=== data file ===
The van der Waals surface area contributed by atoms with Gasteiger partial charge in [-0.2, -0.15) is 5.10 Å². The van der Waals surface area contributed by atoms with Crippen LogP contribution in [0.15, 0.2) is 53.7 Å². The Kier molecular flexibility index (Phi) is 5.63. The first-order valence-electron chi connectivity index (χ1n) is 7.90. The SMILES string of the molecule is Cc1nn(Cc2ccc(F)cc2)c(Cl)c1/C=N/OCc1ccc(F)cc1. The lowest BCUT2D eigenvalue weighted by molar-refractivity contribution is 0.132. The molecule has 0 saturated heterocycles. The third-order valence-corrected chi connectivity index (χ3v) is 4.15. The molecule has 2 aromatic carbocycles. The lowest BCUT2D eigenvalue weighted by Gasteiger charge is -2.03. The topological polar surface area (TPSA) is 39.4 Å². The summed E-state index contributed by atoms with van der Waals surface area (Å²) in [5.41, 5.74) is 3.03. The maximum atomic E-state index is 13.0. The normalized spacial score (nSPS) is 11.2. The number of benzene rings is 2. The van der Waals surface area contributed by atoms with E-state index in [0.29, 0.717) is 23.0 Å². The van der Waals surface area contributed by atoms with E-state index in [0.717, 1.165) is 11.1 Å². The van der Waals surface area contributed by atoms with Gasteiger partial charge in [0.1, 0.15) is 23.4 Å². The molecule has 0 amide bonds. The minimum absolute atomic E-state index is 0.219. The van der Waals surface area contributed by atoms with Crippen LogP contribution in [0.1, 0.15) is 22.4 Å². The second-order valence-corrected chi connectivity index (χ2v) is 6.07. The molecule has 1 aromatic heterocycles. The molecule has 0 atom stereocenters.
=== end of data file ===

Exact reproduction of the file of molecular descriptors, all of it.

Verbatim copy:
The van der Waals surface area contributed by atoms with Gasteiger partial charge in [-0.2, -0.15) is 5.10 Å². The van der Waals surface area contributed by atoms with Crippen LogP contribution in [0.15, 0.2) is 53.7 Å². The Kier molecular flexibility index (Phi) is 5.63. The first-order valence-electron chi connectivity index (χ1n) is 7.90. The SMILES string of the molecule is Cc1nn(Cc2ccc(F)cc2)c(Cl)c1/C=N/OCc1ccc(F)cc1. The lowest BCUT2D eigenvalue weighted by molar-refractivity contribution is 0.132. The molecule has 0 saturated heterocycles. The third-order valence-corrected chi connectivity index (χ3v) is 4.15. The molecule has 2 aromatic carbocycles. The lowest BCUT2D eigenvalue weighted by Gasteiger charge is -2.03. The topological polar surface area (TPSA) is 39.4 Å². The summed E-state index contributed by atoms with van der Waals surface area (Å²) in [5.41, 5.74) is 3.03. The maximum atomic E-state index is 13.0. The normalized spacial score (nSPS) is 11.2. The number of benzene rings is 2. The van der Waals surface area contributed by atoms with E-state index in [0.29, 0.717) is 23.0 Å². The van der Waals surface area contributed by atoms with E-state index in [0.717, 1.165) is 11.1 Å². The van der Waals surface area contributed by atoms with Gasteiger partial charge in [0.1, 0.15) is 23.4 Å². The molecule has 0 amide bonds. The minimum absolute atomic E-state index is 0.219. The van der Waals surface area contributed by atoms with Crippen LogP contribution in [0.1, 0.15) is 22.4 Å². The second-order valence-corrected chi connectivity index (χ2v) is 6.07. The molecule has 1 aromatic heterocycles. The molecule has 0 atom stereocenters.